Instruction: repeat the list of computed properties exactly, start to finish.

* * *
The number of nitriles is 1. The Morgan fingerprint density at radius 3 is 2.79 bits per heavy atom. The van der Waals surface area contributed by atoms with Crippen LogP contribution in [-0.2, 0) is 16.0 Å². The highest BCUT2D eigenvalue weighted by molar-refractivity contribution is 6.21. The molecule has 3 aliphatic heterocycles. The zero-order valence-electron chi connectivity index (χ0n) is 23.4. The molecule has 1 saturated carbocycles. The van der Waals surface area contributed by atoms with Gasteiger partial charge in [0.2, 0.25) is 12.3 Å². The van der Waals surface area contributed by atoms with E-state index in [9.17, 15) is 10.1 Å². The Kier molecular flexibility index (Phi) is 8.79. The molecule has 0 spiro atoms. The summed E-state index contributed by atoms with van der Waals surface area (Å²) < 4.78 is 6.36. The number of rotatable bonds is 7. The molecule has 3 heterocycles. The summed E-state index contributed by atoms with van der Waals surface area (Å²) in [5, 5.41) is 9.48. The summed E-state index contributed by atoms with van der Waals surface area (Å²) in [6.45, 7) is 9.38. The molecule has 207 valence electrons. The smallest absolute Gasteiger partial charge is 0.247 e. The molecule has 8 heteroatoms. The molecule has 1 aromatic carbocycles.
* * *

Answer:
The number of nitriles is 1. The Morgan fingerprint density at radius 3 is 2.79 bits per heavy atom. The van der Waals surface area contributed by atoms with Crippen LogP contribution in [-0.2, 0) is 16.0 Å². The highest BCUT2D eigenvalue weighted by molar-refractivity contribution is 6.21. The molecule has 3 aliphatic heterocycles. The zero-order valence-electron chi connectivity index (χ0n) is 23.4. The molecule has 1 saturated carbocycles. The van der Waals surface area contributed by atoms with Gasteiger partial charge in [0.2, 0.25) is 12.3 Å². The van der Waals surface area contributed by atoms with E-state index in [9.17, 15) is 10.1 Å². The Kier molecular flexibility index (Phi) is 8.79. The molecule has 0 spiro atoms. The summed E-state index contributed by atoms with van der Waals surface area (Å²) < 4.78 is 6.36. The number of rotatable bonds is 7. The molecule has 3 heterocycles. The summed E-state index contributed by atoms with van der Waals surface area (Å²) in [5, 5.41) is 9.48. The summed E-state index contributed by atoms with van der Waals surface area (Å²) in [6.45, 7) is 9.38. The molecule has 207 valence electrons. The smallest absolute Gasteiger partial charge is 0.247 e. The molecule has 8 heteroatoms. The molecule has 1 aromatic carbocycles.